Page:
Event Start Time: 8:30pm
Event Finish Time: 3am#1 Most Haunted Mansion in Memphis, Tennessee. We have exclusive overnight Access to this very haunted and frightening location.
The Woodruff-Fontaine House is a reminder of the wealth and comfort of the socialites of a simpler time. There is no wonder that the families that once occupied this Mansion are eager to linger in the safety of their home. As seen on Syfy’s Ghost Hunters and featured in many paranormal publications, the Woodruff-Fontaine House is a location that definitely does not disappoint!
Investigators have reported evidence supporting the fact that Mollie Woodruff Henning still occupies her old room on the second floor. On numerous occasions the Museum’s staff, guests and investigators have come into the room to see an imprint on the bed as if someone was sitting on the edge. They will straighten out the coverlet only to return later to see the same occurrence.
It is even rumored that Mollie is responsible for the arrangement of the furniture in her room. The docent is said to have placed the furniture and it was rearranged to what they now believe to be the original placement.
EVPs (electronic voice phenomena), Full-bodied apparitions, heavy footsteps, photographed apparitions, phantom perfume scents, disembodied voices, ghost cats…the Woodruff-Fontaine House is a paranormal investigator’s dream for both gathering evidence and personal experiences. This is not an investigation you will want to miss!
Although most of the ghostly encounters in the William-Fontaine House are filled with light and love, the tragedies of both families have still left an imprint on the home. There is a reported disgruntled masculine spirit that isn’t as warm and welcoming as Mollie but perhaps he believes investigators and guests are intruding on his home?
The only question that remains…will you be brave enough to undergo a lone vigil in the carriage house with the disembodied growls?
The Woodruff-Fontaine House is a French Victorian Mansion that was built by the Woodruff family in 1870 on Memphis’ “Millionaires Row.” Amos Woodruff arrived in Memphis in 1845 in order to expand his carriage business. After the mansion was completed in 1871, the first event held was the marriage of his daughter, Mollie Woodruff.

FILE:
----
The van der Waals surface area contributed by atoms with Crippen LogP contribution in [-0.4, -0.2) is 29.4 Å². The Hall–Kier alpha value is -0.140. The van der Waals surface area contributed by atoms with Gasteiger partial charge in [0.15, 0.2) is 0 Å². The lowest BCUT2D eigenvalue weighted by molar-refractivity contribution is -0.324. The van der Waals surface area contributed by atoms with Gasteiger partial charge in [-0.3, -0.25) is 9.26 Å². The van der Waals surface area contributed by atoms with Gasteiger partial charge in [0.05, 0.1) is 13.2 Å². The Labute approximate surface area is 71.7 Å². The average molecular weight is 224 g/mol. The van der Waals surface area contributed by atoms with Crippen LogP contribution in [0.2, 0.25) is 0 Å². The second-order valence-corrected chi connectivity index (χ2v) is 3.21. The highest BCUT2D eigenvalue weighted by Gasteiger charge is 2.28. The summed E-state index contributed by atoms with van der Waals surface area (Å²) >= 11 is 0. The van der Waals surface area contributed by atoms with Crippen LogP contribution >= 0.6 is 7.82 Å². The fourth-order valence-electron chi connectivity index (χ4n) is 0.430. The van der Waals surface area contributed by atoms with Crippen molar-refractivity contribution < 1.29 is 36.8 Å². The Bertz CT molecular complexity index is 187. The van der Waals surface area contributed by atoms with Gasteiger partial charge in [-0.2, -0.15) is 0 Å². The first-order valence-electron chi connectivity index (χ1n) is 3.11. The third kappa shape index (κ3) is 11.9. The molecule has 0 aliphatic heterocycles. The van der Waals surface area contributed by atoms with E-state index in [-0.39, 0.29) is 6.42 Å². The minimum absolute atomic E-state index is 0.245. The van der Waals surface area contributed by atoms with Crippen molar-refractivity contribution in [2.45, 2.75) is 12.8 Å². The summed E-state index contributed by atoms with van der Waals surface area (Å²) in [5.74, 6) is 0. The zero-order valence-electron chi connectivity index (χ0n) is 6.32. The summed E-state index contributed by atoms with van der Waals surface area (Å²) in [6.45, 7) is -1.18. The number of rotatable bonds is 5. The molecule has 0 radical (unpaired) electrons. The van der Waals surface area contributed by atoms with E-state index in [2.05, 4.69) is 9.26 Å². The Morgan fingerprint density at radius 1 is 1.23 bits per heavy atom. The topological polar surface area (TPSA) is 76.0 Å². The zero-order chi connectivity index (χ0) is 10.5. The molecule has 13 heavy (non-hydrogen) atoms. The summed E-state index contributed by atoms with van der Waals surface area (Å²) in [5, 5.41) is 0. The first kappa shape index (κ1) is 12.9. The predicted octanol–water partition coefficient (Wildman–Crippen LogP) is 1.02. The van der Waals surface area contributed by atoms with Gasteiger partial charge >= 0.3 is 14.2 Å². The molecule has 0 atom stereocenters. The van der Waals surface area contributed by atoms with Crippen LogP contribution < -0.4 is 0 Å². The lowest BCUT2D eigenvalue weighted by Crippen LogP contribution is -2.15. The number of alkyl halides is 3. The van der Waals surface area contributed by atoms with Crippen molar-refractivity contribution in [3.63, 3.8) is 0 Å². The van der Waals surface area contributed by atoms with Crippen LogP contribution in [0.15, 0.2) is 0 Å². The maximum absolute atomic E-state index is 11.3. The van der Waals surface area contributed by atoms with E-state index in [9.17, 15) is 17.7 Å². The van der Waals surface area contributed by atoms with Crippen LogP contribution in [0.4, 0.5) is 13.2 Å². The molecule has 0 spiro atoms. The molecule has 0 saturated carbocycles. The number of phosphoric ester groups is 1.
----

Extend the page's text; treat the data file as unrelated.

Although the Woodruff family experienced several warm and lasting memories in their home, they were not immune to tragedy. After Mollie’s marriage, she and her husband moved into the family home with a nursery built off of their room. Mollie became pregnant and carried her baby to term. Unfortunately, soon after the birth her child died. As she entered into full mourning, her husband went out with his friends one day on the Mississippi River. This was a time when the River was a dumping ground for not only sewage but other bacteria as well. An accident occurred and Mollie’s husband fell into the water. Soon after he died of a staff infection. Within 3 months, Mollie lost both her child and her husband. Many people believe she still wanders the hallways of the Mansion to this day.
The second family that occupied the Mansion was the family of Noland Fontaine. He arrived in Memphis in 1861 as a Cotton Factor of The High Cotton House of Hill, Fontaine & Co. The Fontaines lived in the Mansion for 46 years until Mrs. Fontaine’s death in 1928. Their son, Elliott, kept a detailed diary of their day-to-day lives that was given to the historical society to preserve and honor the history of the home. One of the stories that was included in his account was the death of his father.
Noland was very ill but they did not know what was causing him to be bed-ridden. His son-in-law, who lived directly across the street in a home that was gifted to Molly Fontaine upon her wedding, was a doctor in Memphis. They decided, as a family, that the best solution was to do an exploratory surgery to see if they could identify the source of Noland’s illness. The family knew that the surgery might result in his death but they did not want to watch him waste away.
They performed the surgery right in the Mansion in the ballroom. When Noland was opened up he died on the table. His son-in-law called his time of death when Noland suddenly sat up and removed the anesthesia mask and said, “I had the strangest dream, I was in hell and Satan asked me for a drink of water…” Then he promptly died again.
Elliott promised his mother he would stay with her and take care of her. He moved into the third floor but only 3 months after he did so he caught the Spanish Flu and died.
After the death of Mrs. Fontaine, the estate was sold for $25,000. Although the intention was for the property to be occupied by an antique shop, this was a venture that never came to fruition. The house was sold to Rosa Lee as an Art School but when the school relocated to Overton Park in 1959, the house remained vacant until 1961 when the Association for Preservation of Tennessee Antiquities saved the Mansion through a public fund.
Your ghost hunt at Woodruff Fountaine House includes the following:
- Group Séances,
- Ghost Hunting Vigils,
- Structured Vigils,
- Ghost Hunt with experienced Ghost Hunting Team,
- Use of our equipment which includes, trigger objects and EMF Meters,
- Private time to explore this location and to undertake your very own private vigils,
- Unlimited refreshments available throughout the night including: Tea, Coffee, Hot Chocolate, Coca Cola, Diet Coke, and Bottled Water.
- Selection of snacks.
Guests are strongly advised to bring extra warm clothing with them.